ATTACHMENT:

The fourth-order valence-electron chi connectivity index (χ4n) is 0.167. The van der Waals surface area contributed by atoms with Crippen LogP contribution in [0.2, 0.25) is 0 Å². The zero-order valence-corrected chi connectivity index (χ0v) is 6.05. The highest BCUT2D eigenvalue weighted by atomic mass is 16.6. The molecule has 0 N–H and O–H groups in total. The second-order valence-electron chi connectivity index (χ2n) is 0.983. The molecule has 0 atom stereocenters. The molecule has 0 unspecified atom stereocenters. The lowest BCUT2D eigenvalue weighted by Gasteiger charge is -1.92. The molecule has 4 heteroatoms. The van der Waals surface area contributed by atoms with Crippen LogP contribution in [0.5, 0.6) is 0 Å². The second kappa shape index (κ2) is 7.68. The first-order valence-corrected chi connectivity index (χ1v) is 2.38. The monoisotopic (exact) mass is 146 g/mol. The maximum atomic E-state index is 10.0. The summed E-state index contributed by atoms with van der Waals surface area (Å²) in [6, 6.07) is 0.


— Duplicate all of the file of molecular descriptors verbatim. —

The fourth-order valence-electron chi connectivity index (χ4n) is 0.167. The van der Waals surface area contributed by atoms with Crippen LogP contribution in [0.2, 0.25) is 0 Å². The zero-order valence-corrected chi connectivity index (χ0v) is 6.05. The highest BCUT2D eigenvalue weighted by atomic mass is 16.6. The molecule has 0 N–H and O–H groups in total. The second-order valence-electron chi connectivity index (χ2n) is 0.983. The molecule has 0 atom stereocenters. The molecule has 0 unspecified atom stereocenters. The lowest BCUT2D eigenvalue weighted by Gasteiger charge is -1.92. The molecule has 4 heteroatoms. The van der Waals surface area contributed by atoms with Crippen LogP contribution in [0.5, 0.6) is 0 Å². The second kappa shape index (κ2) is 7.68. The first-order valence-corrected chi connectivity index (χ1v) is 2.38. The monoisotopic (exact) mass is 146 g/mol. The maximum atomic E-state index is 10.0. The summed E-state index contributed by atoms with van der Waals surface area (Å²) in [6, 6.07) is 0.